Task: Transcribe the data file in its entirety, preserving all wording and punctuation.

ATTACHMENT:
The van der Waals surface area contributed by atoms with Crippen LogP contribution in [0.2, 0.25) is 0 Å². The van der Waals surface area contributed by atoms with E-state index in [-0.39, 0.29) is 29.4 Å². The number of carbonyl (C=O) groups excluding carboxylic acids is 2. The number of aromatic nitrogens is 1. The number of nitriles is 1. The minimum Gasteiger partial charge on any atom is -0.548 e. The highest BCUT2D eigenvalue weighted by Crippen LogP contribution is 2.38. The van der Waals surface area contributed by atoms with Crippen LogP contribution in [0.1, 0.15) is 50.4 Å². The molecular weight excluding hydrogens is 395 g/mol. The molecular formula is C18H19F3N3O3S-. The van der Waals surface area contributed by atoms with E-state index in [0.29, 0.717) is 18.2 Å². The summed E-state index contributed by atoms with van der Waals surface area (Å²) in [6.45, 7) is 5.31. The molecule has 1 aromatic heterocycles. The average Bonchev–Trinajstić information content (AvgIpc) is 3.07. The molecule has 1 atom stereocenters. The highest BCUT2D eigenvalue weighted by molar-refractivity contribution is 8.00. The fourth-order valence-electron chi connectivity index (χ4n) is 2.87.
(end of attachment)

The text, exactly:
The van der Waals surface area contributed by atoms with Crippen LogP contribution in [0.2, 0.25) is 0 Å². The van der Waals surface area contributed by atoms with E-state index in [-0.39, 0.29) is 29.4 Å². The number of carbonyl (C=O) groups excluding carboxylic acids is 2. The number of aromatic nitrogens is 1. The number of nitriles is 1. The minimum Gasteiger partial charge on any atom is -0.548 e. The highest BCUT2D eigenvalue weighted by Crippen LogP contribution is 2.38. The van der Waals surface area contributed by atoms with Crippen LogP contribution in [0.1, 0.15) is 50.4 Å². The molecular weight excluding hydrogens is 395 g/mol. The molecular formula is C18H19F3N3O3S-. The van der Waals surface area contributed by atoms with E-state index in [0.29, 0.717) is 18.2 Å². The summed E-state index contributed by atoms with van der Waals surface area (Å²) in [6.45, 7) is 5.31. The molecule has 1 aromatic heterocycles. The average Bonchev–Trinajstić information content (AvgIpc) is 3.07. The molecule has 1 atom stereocenters. The highest BCUT2D eigenvalue weighted by molar-refractivity contribution is 8.00. The fourth-order valence-electron chi connectivity index (χ4n) is 2.87.